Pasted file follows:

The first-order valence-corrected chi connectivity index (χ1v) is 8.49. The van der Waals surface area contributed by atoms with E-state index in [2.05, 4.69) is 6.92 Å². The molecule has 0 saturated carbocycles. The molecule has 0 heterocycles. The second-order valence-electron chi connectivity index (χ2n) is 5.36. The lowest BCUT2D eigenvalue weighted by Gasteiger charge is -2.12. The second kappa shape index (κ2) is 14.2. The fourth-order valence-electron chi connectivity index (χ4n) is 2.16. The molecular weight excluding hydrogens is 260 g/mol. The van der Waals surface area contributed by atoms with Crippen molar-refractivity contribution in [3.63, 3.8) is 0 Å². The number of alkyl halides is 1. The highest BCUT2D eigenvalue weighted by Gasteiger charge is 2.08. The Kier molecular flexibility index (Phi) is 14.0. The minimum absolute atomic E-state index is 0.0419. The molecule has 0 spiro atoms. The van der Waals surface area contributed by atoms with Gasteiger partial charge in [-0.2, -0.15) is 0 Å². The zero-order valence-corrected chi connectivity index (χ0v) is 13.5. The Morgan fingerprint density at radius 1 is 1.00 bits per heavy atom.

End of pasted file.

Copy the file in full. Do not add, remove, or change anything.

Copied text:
The first-order valence-corrected chi connectivity index (χ1v) is 8.49. The van der Waals surface area contributed by atoms with E-state index in [2.05, 4.69) is 6.92 Å². The molecule has 0 saturated carbocycles. The molecule has 0 heterocycles. The second-order valence-electron chi connectivity index (χ2n) is 5.36. The lowest BCUT2D eigenvalue weighted by Gasteiger charge is -2.12. The second kappa shape index (κ2) is 14.2. The fourth-order valence-electron chi connectivity index (χ4n) is 2.16. The molecular weight excluding hydrogens is 260 g/mol. The van der Waals surface area contributed by atoms with Crippen molar-refractivity contribution in [3.63, 3.8) is 0 Å². The number of alkyl halides is 1. The highest BCUT2D eigenvalue weighted by Gasteiger charge is 2.08. The Kier molecular flexibility index (Phi) is 14.0. The minimum absolute atomic E-state index is 0.0419. The molecule has 0 spiro atoms. The van der Waals surface area contributed by atoms with Gasteiger partial charge in [-0.2, -0.15) is 0 Å². The zero-order valence-corrected chi connectivity index (χ0v) is 13.5. The Morgan fingerprint density at radius 1 is 1.00 bits per heavy atom.